Baseball is a clear winner in this category. No matter if you are watching golf on TV or live in person, you will not see every shot on the course or even every shot of a single player.

The suspense in golf is built shot by shot over four days until the Sunday roars weigh heavy on the players walking the course. Nothing is in view, and that is part of the excitement.

Fifth: “Baseball is the only game where scoring is not done with the ball, and this has the remarkable effect of concentrating the excitement of plays at different points of the field at the same time.”

Every player’s ball has the potential to change the outcome of the tournament. Unlike basketball or football, the focus isn’t on a single ball. Like baseball, there are multiple points of focus that may or may not be simultaneously altering the outcome of the competition.

Sixth: “There is the factor of time, the use of which is a central part of any game. Baseball shares with tennis the idea that time never runs out, as it does in basketball and football and soccer.”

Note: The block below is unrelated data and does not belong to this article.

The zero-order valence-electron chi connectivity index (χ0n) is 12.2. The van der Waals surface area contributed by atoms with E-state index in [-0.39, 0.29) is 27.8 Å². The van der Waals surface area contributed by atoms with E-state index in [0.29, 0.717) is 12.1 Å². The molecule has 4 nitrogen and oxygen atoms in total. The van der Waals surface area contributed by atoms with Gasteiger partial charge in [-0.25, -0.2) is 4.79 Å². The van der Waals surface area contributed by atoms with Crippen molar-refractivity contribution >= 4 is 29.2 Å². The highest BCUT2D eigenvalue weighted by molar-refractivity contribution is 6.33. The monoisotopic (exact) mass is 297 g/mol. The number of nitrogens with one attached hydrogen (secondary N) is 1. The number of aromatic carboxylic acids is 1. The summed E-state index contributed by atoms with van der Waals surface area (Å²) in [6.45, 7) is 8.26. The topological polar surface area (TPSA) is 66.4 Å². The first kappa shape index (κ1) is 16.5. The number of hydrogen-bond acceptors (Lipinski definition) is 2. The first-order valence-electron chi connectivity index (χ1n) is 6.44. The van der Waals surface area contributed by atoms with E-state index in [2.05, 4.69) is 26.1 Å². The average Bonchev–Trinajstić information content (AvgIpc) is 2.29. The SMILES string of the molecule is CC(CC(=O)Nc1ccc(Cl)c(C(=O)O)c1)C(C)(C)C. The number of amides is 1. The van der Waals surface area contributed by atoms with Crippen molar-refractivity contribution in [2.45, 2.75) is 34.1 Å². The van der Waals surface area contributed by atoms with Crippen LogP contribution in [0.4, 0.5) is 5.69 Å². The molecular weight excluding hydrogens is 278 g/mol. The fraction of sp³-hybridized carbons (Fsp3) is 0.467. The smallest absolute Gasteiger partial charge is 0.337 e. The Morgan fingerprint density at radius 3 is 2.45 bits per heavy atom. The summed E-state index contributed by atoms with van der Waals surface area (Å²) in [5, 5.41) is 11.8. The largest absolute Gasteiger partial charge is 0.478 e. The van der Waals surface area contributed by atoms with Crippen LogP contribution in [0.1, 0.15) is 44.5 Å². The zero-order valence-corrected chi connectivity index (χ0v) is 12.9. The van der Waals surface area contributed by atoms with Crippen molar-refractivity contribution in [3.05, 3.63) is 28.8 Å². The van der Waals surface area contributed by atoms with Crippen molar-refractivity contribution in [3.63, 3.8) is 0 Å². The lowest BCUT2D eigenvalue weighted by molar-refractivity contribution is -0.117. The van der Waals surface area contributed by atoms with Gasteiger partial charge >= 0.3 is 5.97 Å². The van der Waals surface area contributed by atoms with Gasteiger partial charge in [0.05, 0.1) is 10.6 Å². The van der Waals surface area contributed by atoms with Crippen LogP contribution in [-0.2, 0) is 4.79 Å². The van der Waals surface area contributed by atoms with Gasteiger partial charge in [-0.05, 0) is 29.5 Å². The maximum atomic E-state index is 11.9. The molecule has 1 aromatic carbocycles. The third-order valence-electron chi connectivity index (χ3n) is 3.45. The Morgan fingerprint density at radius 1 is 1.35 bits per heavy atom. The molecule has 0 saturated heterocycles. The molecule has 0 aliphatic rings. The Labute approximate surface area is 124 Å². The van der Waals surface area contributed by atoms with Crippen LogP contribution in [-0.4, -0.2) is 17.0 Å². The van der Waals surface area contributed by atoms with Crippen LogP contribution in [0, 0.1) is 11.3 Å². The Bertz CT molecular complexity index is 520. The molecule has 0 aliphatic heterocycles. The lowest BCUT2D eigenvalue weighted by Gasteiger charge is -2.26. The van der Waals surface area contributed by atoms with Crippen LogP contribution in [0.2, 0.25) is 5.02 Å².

Like baseball, there is no factor of time in golf. In certain golf formats, E.g., matchplay, time can be a strategic tool. In both baseball and golf the viewer and players know what marks the end, but don’t necessarily know when it will come. The advantage of the lack of time is that more focus is placed on the actual play than on working against time.

Two great games.

The Masters Round Two

The Cut

The cut came a three over par, which leaves a lot of big players out of weekend play. Ernie Els’ coaching switch from David Leadbetter to Butch Harmon wasn’t enough to keep Ernie in contention this week. Sergio Garcia continues to search for his competitive spirit and once-superb shot-making abilities. Both missed the cut by one shot.